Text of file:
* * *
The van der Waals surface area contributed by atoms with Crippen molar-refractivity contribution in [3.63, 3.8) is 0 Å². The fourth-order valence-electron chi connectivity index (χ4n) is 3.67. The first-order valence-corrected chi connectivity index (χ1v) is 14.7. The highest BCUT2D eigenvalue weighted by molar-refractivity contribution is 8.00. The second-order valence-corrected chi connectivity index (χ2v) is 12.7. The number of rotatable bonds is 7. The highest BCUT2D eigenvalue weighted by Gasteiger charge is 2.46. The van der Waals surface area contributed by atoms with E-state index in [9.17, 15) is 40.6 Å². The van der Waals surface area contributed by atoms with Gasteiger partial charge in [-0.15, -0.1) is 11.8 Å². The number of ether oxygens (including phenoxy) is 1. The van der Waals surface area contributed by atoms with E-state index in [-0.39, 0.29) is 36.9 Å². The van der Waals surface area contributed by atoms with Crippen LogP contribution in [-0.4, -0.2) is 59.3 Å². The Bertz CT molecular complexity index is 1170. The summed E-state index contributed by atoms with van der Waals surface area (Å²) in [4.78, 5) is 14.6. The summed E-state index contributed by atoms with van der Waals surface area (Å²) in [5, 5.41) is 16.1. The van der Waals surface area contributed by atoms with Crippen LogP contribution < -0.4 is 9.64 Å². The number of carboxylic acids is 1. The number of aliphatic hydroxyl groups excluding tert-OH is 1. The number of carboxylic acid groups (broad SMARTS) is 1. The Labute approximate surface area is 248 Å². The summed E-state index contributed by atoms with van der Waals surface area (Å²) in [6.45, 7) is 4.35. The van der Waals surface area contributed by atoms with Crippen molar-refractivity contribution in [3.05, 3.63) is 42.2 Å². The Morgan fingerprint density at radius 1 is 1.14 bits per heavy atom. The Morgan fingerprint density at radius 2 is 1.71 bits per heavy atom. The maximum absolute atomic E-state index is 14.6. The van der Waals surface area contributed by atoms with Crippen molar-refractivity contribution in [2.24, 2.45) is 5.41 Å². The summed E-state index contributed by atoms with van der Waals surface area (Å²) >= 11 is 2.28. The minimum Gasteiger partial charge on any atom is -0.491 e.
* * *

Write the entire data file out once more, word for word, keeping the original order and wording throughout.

The van der Waals surface area contributed by atoms with Crippen molar-refractivity contribution in [3.63, 3.8) is 0 Å². The fourth-order valence-electron chi connectivity index (χ4n) is 3.67. The first-order valence-corrected chi connectivity index (χ1v) is 14.7. The highest BCUT2D eigenvalue weighted by molar-refractivity contribution is 8.00. The second-order valence-corrected chi connectivity index (χ2v) is 12.7. The number of rotatable bonds is 7. The highest BCUT2D eigenvalue weighted by Gasteiger charge is 2.46. The van der Waals surface area contributed by atoms with E-state index in [9.17, 15) is 40.6 Å². The van der Waals surface area contributed by atoms with Gasteiger partial charge in [-0.15, -0.1) is 11.8 Å². The number of ether oxygens (including phenoxy) is 1. The van der Waals surface area contributed by atoms with E-state index in [-0.39, 0.29) is 36.9 Å². The van der Waals surface area contributed by atoms with Crippen LogP contribution in [-0.4, -0.2) is 59.3 Å². The Bertz CT molecular complexity index is 1170. The summed E-state index contributed by atoms with van der Waals surface area (Å²) in [4.78, 5) is 14.6. The summed E-state index contributed by atoms with van der Waals surface area (Å²) in [5, 5.41) is 16.1. The van der Waals surface area contributed by atoms with Crippen LogP contribution < -0.4 is 9.64 Å². The number of carboxylic acids is 1. The number of aliphatic hydroxyl groups excluding tert-OH is 1. The number of carboxylic acid groups (broad SMARTS) is 1. The Labute approximate surface area is 248 Å². The summed E-state index contributed by atoms with van der Waals surface area (Å²) in [6.45, 7) is 4.35. The van der Waals surface area contributed by atoms with Crippen molar-refractivity contribution in [3.05, 3.63) is 42.2 Å². The Morgan fingerprint density at radius 1 is 1.14 bits per heavy atom. The Morgan fingerprint density at radius 2 is 1.71 bits per heavy atom. The maximum absolute atomic E-state index is 14.6. The van der Waals surface area contributed by atoms with Crippen molar-refractivity contribution in [2.24, 2.45) is 5.41 Å². The summed E-state index contributed by atoms with van der Waals surface area (Å²) >= 11 is 2.28. The minimum Gasteiger partial charge on any atom is -0.491 e.